Susceptibility of Female Mice to the Dietary Omega-3/Omega-6 Fatty-Acid Ratio: Effects on Adult Hippocampal Neurogenesis and Glia
Int. J. Mol. Sci.. 2022-03-21; 23(6): 3399
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Rodríguez-Iglesias N(1)(2), Nadjar A(3)(4), Sierra A(1)(2)(5), Valero J(1)(6)(7).
(1)Achucarro Basque Center for Neuroscience, Science Park of the UPV/EHU, E-48940 Leioa, Spain.
(2)Department of Neuroscience, University of the Basque Country UPV/EHU, E-48940 Leioa, Spain.
(3)Neurocentre Magendie, U1215, INSERM-Université de Bordeaux, 33077 Bordeaux, France.
(4)Institut Universitaire de France (IUF), 33077 Bordeaux, France.
(5)Ikerbasque Basque Foundation for Science, E-48009 Bilbao, Spain.
(6)Institute of Neuroscience of Castilla y León (INCyL), University of Salamanca, E-37007 Salamanca, Spain.
(7)Institute for Biomedical Research of Salamanca (IBSAL), E-37007 Salamanca, Spain.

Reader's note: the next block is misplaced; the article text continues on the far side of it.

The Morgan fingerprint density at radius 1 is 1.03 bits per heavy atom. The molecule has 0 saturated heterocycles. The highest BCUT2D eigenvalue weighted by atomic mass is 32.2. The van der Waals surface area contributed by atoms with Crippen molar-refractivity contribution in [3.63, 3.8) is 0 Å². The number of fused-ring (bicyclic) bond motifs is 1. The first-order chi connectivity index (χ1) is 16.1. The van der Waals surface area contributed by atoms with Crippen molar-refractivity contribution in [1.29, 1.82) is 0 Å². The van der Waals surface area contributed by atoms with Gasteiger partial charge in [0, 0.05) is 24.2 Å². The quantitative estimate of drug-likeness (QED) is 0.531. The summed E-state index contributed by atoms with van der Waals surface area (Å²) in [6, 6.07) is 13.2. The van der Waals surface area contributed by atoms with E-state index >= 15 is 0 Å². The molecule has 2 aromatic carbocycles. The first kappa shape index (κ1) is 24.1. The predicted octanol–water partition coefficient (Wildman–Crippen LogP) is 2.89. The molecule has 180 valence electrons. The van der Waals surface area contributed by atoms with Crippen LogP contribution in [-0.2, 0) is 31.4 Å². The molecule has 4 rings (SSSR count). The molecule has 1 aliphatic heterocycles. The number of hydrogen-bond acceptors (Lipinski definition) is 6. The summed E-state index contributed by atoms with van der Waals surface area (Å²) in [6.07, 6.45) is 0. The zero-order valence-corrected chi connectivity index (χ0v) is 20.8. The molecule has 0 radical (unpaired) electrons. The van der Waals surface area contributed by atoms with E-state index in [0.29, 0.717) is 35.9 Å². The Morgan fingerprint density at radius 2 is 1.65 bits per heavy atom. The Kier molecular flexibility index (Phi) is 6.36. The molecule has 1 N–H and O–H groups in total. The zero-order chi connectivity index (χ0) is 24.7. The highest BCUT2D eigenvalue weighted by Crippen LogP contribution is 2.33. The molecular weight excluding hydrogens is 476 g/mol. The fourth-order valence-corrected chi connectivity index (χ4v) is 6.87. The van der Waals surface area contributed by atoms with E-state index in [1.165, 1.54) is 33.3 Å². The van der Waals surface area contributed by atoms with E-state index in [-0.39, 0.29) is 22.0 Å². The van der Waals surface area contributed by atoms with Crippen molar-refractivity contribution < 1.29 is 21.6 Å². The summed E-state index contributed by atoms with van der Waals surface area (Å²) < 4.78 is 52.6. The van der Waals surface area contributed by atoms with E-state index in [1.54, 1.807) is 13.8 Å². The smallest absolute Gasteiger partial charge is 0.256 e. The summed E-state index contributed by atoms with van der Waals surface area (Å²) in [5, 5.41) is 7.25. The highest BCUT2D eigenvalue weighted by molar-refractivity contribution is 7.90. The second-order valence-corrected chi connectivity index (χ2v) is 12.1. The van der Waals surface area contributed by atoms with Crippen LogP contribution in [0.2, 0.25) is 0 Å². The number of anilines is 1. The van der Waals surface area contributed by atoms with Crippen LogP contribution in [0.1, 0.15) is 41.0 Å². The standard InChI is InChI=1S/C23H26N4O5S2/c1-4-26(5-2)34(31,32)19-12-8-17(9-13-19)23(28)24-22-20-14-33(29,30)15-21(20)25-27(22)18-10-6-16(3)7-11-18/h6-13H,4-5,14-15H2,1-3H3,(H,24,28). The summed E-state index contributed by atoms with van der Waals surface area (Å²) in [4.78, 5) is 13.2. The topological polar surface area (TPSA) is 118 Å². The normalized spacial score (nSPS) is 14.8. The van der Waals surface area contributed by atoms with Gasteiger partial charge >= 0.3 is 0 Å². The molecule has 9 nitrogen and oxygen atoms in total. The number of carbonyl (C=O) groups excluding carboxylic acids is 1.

Maternal intake of omega-3 (n-3 PUFAs) and omega-6 (n-6 PUFAs) polyunsaturated fatty acids impacts hippocampal neurogenesis during development, an effect that may extend to adulthood by altering adult hippocampal neurogenesis (AHN). The n-3 PUFAs and n-6 PUFAs are precursors of inflammatory regulators that potentially affect AHN and glia. Additionally, n-3 PUFA dietary supplementation may present a sexually dimorphic action in the brain. Therefore, we postulated that dietary n-6/n-3 PUFA balance shapes the adult DG in a sex-dependent manner influencing AHN and glia. We test our hypothesis by feeding adult female and male mice with n-3 PUFA balanced or deficient diets. To analyze the immunomodulatory potential of the diets, we injected mice with the bacterial endotoxin lipopolysaccharide (LPS). LPS reduced neuroblast number, and its effect was exacerbated by the n-3 PUFA-deficient diet. The n-3 PUFA-deficient diet reduced the DG volume, AHN, microglia number, and surveilled volume. The diet effect on most mature neuroblasts was exclusively significant in female mice. Colocalization and multivariate analysis revealed an association between microglia and AHN, as well as the sexual dimorphic effect of diet. Our study reveals that female mice are more susceptible than males to the effect of dietary n-6/n-3 PUFA ratio on AHN and microglia.